Chromium(VI) sorption efficiency of acid-activated banana peel over organo-montmorillonite in aqueous solutions

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Accepted Manuscript of: Ashraf, A, Bibi, I, Niazi, NK, Ok, YS, Murtaza, G, Shahid, M, Kunhikrashnan, A, Li D & Mahmood, T in press, 'Chromium(VI) sorption efficiency of acid-activated banana peel over organo-montmorillonite in aqueous solutions, International Journal of Phytoremediation.

This is an Accepted Manuscript of an article published by Taylor & Francis Group in International Journal of Phytoremediationw on 16/11/2016, available online: http://dx.doi.org/10.1080/15226514.2016.1256372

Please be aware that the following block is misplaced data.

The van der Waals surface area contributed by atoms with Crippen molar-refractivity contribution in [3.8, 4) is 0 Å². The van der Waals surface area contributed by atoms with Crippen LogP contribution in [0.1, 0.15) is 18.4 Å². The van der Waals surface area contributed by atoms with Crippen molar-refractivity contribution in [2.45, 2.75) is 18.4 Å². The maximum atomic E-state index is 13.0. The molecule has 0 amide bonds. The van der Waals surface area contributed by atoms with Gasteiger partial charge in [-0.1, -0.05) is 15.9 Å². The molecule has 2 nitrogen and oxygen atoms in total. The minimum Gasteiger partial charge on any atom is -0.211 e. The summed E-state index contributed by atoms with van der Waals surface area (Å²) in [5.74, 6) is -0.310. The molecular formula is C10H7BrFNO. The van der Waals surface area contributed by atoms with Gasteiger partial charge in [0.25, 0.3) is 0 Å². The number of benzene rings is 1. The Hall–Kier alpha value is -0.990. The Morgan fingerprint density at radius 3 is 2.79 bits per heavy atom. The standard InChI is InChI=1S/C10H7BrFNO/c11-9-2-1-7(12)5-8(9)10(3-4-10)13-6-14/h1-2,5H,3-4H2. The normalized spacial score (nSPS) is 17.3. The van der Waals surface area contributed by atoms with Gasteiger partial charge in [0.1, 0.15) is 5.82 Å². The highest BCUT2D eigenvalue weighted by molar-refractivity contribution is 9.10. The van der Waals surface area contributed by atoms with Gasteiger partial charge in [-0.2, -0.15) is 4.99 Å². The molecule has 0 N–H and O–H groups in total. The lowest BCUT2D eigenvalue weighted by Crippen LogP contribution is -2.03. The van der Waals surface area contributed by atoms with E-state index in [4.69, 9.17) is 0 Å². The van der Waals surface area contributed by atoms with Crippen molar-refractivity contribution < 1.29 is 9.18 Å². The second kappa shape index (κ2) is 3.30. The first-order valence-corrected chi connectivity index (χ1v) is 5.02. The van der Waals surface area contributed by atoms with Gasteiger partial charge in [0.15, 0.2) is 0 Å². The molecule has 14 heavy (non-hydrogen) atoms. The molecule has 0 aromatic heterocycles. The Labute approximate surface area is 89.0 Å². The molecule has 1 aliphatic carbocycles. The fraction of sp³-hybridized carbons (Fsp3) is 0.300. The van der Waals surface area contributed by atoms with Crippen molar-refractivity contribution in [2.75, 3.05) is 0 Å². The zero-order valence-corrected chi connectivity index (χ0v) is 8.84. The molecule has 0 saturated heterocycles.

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In the present study, we examined sorption of chromate (Cr(VI)) to acid-activated banana peel (AABP) and organo-montmorillonite (O-mont) as a function of pH, initial Cr(VI) concentration at a sorbent dose of 4 g L(-1) and at 20±1°C in aqueous solutions. In sorption edge experiments, maximum Cr(VI) removal was obtained at pH 3 after 2 hours by AABP and O-mont (88% and 69%). Sorption isotherm data showed that sorption capacity of AABP was higher than O-mont (15.1 vs. 6.67 mg g(-1), respectively, at pH 4). Freundlich and Langmuir models provided the best fits to describe Cr(VI) sorption onto AABP (R(2) = 0.97) and O-mont (R(2) = 0.96). Fourier transform infrared spectroscopy elucidated that for AABP mainly the -OH, -COOH, -NH2 and for O-mont intercalated amines and -OH surface functional groups were involved in Cr(VI) sorption. The scanning electron microscopy combined with energy dispersive X-ray spectroscopy (SEM-EDX) analyses, although partly, indicate that (wt. %) proportion of cations (e.g., Ca, Mg) in AABP decreased after Cr(VI) sorption. This may be due to ion exchange of chromite (Cr(III)) (produced from Cr(VI) reduction) with cationic elements in AABP. Also, Cr(VI) desorption (using phosphate solution) from AABP was lower (29%) than O-mont (51%) up to the third regeneration cycle. This bench scale comparative study highlights that the utilization of widely available and low-cost acid-activated biomaterials has a greater potential than organo-clays for Cr(VI) removal in aqueous media. However, future studies are warranted to precisely delineate different mechanisms of Cr(VI) sorption/reduction by acid-activated biomaterials and organo-clays.